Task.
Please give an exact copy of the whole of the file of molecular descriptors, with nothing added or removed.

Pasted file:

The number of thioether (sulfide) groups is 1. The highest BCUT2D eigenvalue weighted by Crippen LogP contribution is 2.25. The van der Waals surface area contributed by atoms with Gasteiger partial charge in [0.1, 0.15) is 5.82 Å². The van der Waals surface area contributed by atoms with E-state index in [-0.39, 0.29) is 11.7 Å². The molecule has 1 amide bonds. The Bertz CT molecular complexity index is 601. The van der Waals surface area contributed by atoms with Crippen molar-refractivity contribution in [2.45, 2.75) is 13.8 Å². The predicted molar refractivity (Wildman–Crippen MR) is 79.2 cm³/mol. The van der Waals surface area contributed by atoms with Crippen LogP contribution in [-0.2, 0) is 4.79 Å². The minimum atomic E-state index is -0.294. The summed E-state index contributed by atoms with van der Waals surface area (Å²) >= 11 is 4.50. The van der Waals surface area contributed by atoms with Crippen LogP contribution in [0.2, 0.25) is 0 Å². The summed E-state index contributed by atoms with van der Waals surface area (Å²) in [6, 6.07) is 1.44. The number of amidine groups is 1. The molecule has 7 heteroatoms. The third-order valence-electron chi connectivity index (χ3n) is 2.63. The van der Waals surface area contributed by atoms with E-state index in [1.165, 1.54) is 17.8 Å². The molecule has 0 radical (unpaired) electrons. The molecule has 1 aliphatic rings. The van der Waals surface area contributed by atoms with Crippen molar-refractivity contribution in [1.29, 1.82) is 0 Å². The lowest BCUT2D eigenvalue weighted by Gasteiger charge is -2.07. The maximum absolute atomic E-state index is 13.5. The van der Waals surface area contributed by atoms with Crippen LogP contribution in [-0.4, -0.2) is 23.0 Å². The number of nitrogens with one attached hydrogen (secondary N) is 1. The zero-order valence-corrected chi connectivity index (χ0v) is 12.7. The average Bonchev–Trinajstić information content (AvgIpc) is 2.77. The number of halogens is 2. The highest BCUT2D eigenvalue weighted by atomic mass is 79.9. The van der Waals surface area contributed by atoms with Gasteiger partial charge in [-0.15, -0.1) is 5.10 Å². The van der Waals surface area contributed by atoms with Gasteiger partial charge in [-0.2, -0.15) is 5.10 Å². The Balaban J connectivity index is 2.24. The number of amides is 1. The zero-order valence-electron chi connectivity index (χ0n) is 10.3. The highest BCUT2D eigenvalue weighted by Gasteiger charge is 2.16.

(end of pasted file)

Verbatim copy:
The number of thioether (sulfide) groups is 1. The highest BCUT2D eigenvalue weighted by Crippen LogP contribution is 2.25. The van der Waals surface area contributed by atoms with Gasteiger partial charge in [0.1, 0.15) is 5.82 Å². The van der Waals surface area contributed by atoms with E-state index in [-0.39, 0.29) is 11.7 Å². The molecule has 1 amide bonds. The Bertz CT molecular complexity index is 601. The van der Waals surface area contributed by atoms with Crippen molar-refractivity contribution in [2.45, 2.75) is 13.8 Å². The predicted molar refractivity (Wildman–Crippen MR) is 79.2 cm³/mol. The van der Waals surface area contributed by atoms with Crippen LogP contribution in [-0.2, 0) is 4.79 Å². The minimum atomic E-state index is -0.294. The summed E-state index contributed by atoms with van der Waals surface area (Å²) >= 11 is 4.50. The van der Waals surface area contributed by atoms with Crippen LogP contribution in [0.2, 0.25) is 0 Å². The summed E-state index contributed by atoms with van der Waals surface area (Å²) in [6, 6.07) is 1.44. The number of amidine groups is 1. The molecule has 7 heteroatoms. The third-order valence-electron chi connectivity index (χ3n) is 2.63. The van der Waals surface area contributed by atoms with E-state index in [1.165, 1.54) is 17.8 Å². The molecule has 0 radical (unpaired) electrons. The molecule has 1 aliphatic rings. The van der Waals surface area contributed by atoms with Crippen molar-refractivity contribution in [1.29, 1.82) is 0 Å². The lowest BCUT2D eigenvalue weighted by Gasteiger charge is -2.07. The maximum absolute atomic E-state index is 13.5. The van der Waals surface area contributed by atoms with Crippen LogP contribution in [-0.4, -0.2) is 23.0 Å². The number of nitrogens with one attached hydrogen (secondary N) is 1. The zero-order valence-corrected chi connectivity index (χ0v) is 12.7. The average Bonchev–Trinajstić information content (AvgIpc) is 2.77. The number of halogens is 2. The highest BCUT2D eigenvalue weighted by atomic mass is 79.9. The van der Waals surface area contributed by atoms with Gasteiger partial charge in [-0.15, -0.1) is 5.10 Å². The van der Waals surface area contributed by atoms with Gasteiger partial charge in [-0.2, -0.15) is 5.10 Å². The Balaban J connectivity index is 2.24. The number of amides is 1. The zero-order valence-electron chi connectivity index (χ0n) is 10.3. The highest BCUT2D eigenvalue weighted by Gasteiger charge is 2.16.